Cover image for The Thirty Years War : Europe's tragedy
The Thirty Years War : Europe's tragedy
Wilson, Peter H. (Peter Hamish)
Uniform Title:
Europe's tragedy
Publication Information:
Cambridge, Mass. : Belknap Press of Harvard University Press, 2009.
Physical Description:
xxii, 996 pages, 16 unnumbered pages of plates : illustrations (some color), maps ; 24 cm
A deadly continental struggle, the Thirty Years War devastated seventeenth-century Europe, killing nearly a quarter of all Germans and laying waste to towns and countryside alike. In a major reassessment, Wilson argues that religion was not the catalyst, but one element in a lethal stew of political, social, and dynastic forces that fed the conflict--a conflict that ultimately transformed the map of the modern world.
General Note:
Originally published under title: Europe's tragedy : a history of the Thirty Years War. London : Allen Lane, 2009.
Introduction -- Trouble in the heart of Christendom -- Casa d'Austria -- The Turkish War and its consequences -- Pax Hispanica -- Dominium Maris Baltici -- From Rudolf to Matthias 1582-1612 -- On the brink? -- The Bohemian revolt 1618-20 -- Ferdinand triumphant 1621-4 -- Olivares and Richelieu -- Denmark's war against the emperor 1625-9 -- The threat of European war 1628-30 -- The lion of the north 1630-2 -- Without Gustavus 1633-4 -- For the liberty of Germany 1635-6 -- Habsburg high tide 1637-40 -- In the balance 1641-3 -- Pressure to negotiate 1644-5 -- War or peace 1646-8 -- The Westphalian settlement -- The human and material cost -- Experiencing war.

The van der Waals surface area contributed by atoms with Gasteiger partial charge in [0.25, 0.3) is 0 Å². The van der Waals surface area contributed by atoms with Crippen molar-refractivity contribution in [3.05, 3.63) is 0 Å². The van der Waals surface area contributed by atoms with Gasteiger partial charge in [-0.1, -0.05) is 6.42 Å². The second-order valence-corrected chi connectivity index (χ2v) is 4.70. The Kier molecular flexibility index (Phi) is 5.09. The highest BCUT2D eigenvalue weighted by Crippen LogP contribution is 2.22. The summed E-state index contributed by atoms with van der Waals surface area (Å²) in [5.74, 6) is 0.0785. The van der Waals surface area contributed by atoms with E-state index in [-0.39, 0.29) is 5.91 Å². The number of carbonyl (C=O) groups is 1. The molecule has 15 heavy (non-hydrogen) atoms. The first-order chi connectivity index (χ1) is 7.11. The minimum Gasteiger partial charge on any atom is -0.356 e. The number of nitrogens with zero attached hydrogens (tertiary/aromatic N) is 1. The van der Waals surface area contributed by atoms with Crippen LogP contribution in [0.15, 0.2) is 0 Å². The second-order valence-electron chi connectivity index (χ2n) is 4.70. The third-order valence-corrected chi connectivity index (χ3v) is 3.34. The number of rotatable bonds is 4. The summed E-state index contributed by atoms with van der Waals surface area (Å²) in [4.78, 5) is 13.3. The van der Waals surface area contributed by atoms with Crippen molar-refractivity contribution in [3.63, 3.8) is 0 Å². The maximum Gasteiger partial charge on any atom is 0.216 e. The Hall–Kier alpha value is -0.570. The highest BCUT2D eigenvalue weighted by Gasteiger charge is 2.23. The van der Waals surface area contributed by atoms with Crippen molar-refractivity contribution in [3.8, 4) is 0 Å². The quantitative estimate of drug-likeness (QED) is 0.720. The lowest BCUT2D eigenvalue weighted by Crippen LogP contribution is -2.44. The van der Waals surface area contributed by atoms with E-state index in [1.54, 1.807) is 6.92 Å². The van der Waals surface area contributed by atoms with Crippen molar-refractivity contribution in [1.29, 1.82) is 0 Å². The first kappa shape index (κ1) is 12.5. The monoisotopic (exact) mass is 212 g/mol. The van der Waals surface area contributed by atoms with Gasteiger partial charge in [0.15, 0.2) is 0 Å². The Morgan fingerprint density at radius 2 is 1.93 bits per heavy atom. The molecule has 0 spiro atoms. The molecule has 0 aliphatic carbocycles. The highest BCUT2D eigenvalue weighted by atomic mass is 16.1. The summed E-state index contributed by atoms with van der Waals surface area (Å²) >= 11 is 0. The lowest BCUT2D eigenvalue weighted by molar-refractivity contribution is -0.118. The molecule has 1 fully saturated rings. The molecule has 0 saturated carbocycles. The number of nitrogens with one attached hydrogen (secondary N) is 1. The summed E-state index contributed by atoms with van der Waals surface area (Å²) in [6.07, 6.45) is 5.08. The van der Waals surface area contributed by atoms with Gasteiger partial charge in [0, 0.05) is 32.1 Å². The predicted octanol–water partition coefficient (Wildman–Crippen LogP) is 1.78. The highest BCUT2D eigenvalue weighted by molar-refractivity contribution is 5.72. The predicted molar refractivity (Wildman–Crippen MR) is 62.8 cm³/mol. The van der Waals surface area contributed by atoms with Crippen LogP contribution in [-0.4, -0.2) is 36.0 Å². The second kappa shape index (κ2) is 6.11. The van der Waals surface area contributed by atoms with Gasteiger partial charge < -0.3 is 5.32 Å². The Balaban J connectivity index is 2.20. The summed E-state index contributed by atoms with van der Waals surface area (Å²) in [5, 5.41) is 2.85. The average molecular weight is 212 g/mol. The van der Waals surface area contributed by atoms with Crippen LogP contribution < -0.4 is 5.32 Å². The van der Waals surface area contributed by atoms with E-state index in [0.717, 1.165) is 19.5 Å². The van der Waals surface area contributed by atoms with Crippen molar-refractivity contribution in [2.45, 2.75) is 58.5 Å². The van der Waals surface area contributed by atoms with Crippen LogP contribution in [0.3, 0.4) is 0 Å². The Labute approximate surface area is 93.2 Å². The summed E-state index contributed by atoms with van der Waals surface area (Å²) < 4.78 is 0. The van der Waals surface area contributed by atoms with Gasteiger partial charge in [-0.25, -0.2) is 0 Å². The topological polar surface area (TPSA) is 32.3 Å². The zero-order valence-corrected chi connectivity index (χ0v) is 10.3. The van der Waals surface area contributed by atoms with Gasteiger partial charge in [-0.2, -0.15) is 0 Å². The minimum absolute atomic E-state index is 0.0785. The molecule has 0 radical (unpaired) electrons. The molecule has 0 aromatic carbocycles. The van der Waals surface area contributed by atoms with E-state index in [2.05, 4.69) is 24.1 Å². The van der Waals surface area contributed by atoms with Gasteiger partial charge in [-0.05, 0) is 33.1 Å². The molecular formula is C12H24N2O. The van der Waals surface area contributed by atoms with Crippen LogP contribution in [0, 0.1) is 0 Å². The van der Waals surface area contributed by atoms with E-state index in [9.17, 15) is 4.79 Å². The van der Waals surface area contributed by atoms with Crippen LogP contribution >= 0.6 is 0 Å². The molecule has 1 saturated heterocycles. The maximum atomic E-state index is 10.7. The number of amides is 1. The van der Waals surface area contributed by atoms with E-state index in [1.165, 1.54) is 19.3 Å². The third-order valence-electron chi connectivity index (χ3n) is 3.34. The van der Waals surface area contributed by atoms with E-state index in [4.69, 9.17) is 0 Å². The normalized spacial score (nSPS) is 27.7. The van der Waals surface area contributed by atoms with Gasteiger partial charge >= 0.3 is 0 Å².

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D258 .W55 2009 Adult Non-Fiction Open Shelf

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A deadly continental struggle, the Thirty Years War devastated seventeenth-century Europe, killing nearly a quarter of all Germans and laying waste to towns and countryside alike. Peter Wilson offers the first new history in a generation of a horrifying conflict that transformed the map of the modern world. When defiant Bohemians tossed the Habsburg emperor's envoys from the castle windows in Prague in 1618, the Holy Roman Empire struck back with a vengeance. Bohemia was ravaged by mercenary troops in the first battle of a conflagration that would engulf Europe from Spain to Sweden. The sweeping narrative encompasses dramatic events and unforgettable individuals-the sack of Magdeburg; the Dutch revolt; the Swedish militant king Gustavus Adolphus; the imperial generals, opportunistic Wallenstein and pious Tilly; and crafty diplomat Cardinal Richelieu. In a major reassessment, Wilson argues that religion was not the catalyst, but one element in a lethal stew of political, social, and dynastic forces that fed the conflict. By war's end a recognizably modern Europe had been created, but at what price? The Thirty Years War condemned the Germans to two centuries of internal division and international impotence and became a benchmark of brutality for centuries. As late as the 1960s, Germans placed it ahead of both world wars and the Black Death as their country's greatest disaster. An understanding of the Thirty Years War is essential to comprehending modern European history. Wilson's masterful book will stand as the definitive account of this epic conflict.

Reviews 3

Booklist Review